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Remodeling Journal


Replacement windows

 It is always a good thing to consider replacing your older worn windows, as every house opening is the loss of heat during winter months and a loss of cooling in the warmth of summer. Replacement windows are a good option as compared to total window removal as they replace only the sashes were as the window frames themselves may be perfectly fine.

You want to be sure your exterior trim is in good shape and to repair what ever needs to be fixed before the replacements are installed. Even a rotted sill can be completely replaced at this moment and rapping it with aluminum coil stock can solve the repainting situation. Most window companies make replacement windows in 1/4 inch intervals so measuring accurate will insure a perfect fit.

In older homes where weight pockets still exist it is wise to fill that void with insulation. One method we have discovered best is to blow in cellulose with a modified drum and blower we made ourselves that is small enough to lug around from window to window. Conventionally I have seen, and maybe you have to, workers pushing fiberglass insulation up the weight pocket access hole in an attempt to fill the cavity with little success but  to make it look as though they tried. There is no possible way that method can get the insulation over the top of the frame where the clearances may be the same as the sides and air can just continue flowing out of your home.

Very little interior or exterior trim is impacted using replacement windows and any good repairman or carpenter can install replacement windows with a minimum of tools and effort. However a few things need to be done accurately to insure a tight fit that will improve your energy foot print and not just throw money away.

Accurate measuring, chalking all contact points between the exterior trim and the replacement window, proper filled cavities with insulation, and tightly applied trim that is neat and correctly applied. The window should be secured straight and square in each opening and a good carpenter will accomplish that even if the openings are out of square.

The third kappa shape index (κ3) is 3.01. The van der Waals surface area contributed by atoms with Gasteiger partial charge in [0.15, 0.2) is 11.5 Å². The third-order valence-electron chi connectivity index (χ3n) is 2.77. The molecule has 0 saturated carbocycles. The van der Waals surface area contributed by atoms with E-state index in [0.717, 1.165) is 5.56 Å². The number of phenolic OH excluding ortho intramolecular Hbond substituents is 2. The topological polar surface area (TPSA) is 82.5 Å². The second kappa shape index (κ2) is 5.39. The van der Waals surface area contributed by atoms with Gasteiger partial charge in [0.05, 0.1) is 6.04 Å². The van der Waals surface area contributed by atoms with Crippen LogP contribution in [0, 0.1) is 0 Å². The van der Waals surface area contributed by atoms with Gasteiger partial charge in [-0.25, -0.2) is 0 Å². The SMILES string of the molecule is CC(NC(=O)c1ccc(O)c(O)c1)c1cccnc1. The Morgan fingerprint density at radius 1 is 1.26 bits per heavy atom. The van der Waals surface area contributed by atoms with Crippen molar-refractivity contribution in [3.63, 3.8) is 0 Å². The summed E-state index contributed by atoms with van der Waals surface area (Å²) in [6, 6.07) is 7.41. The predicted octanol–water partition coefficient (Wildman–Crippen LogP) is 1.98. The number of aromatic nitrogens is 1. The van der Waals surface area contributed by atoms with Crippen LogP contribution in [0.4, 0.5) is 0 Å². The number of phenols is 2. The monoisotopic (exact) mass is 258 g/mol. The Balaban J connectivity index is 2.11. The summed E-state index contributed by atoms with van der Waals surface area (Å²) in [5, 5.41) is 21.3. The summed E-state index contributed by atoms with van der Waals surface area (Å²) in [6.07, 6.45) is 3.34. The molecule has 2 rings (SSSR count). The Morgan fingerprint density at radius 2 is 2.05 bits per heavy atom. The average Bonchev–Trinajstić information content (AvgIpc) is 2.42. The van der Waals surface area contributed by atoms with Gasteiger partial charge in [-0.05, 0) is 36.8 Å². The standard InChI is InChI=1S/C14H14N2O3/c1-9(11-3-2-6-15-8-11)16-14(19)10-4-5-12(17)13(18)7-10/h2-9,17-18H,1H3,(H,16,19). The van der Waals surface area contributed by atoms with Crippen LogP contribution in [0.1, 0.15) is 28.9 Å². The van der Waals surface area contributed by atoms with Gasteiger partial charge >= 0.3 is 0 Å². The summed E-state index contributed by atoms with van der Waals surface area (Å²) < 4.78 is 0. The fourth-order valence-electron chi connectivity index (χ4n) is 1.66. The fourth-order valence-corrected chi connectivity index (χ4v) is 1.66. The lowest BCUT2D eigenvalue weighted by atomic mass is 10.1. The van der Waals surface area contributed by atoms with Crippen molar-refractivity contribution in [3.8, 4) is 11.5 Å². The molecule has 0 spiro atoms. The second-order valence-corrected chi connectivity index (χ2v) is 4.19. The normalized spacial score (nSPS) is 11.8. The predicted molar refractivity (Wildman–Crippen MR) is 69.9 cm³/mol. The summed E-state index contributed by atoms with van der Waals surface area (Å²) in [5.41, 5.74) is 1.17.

Another thing to consider when trying to improve your home before winter arrives and your heating bills are once again your main concern; Storm windows. Storm windows are still being made and are a very cost efficient way to save money in a short amount of time with the volatility of fuel prices these days. Storm windows can improve a poor windows performance and can even improve thermal panes too. If sound proofing is also a concern this is where storms can help. Sometimes a fairly good window has gotten drafty, not because of its thermal pane glass, but because the air pressure is getting around the sash balances. A simple and inexpensive change would be to add storm windows that are of high quality of perhaps 1/2 the cost of replacement windows and gain the efficiency back by blocking the air infiltration pressure at the outside. Thus the windows thermal efficiency can be improved without the larger cost of complete window replacement.

A good local carpenter will make you aware of these options, once he has seen your windows and made a judgment to whether that is a good cost efficient route to take. Some replacement window companies will only try to sell you their windows, where as a home repair specialist will usual point you in the direction that best suits your needs.

There are nationally advertised companies that would like you to beleive there is only one solution, one price so call them. My experience is that if you keep your local tradesman busy and talk to him about your goals and needs to make your house more energy efficient, he can service you for the future with quality and care and truthful options to fit your budget and your homes needs. Your local home improvement specialist, can be your  best friend when it comes to protecting your investment with value and pride.



  I liked the fact my Dad and Mom took me to work in their apartments at an early age.

A number of advantages were given me that trade school itself couldn't match. Dad was a licensed electrician and all around handyman and Mom could do tile work, painting, wall papering and organizing. So as I grew up what ever skill was needed to fix, repair or remodel an apartment was passed on to me.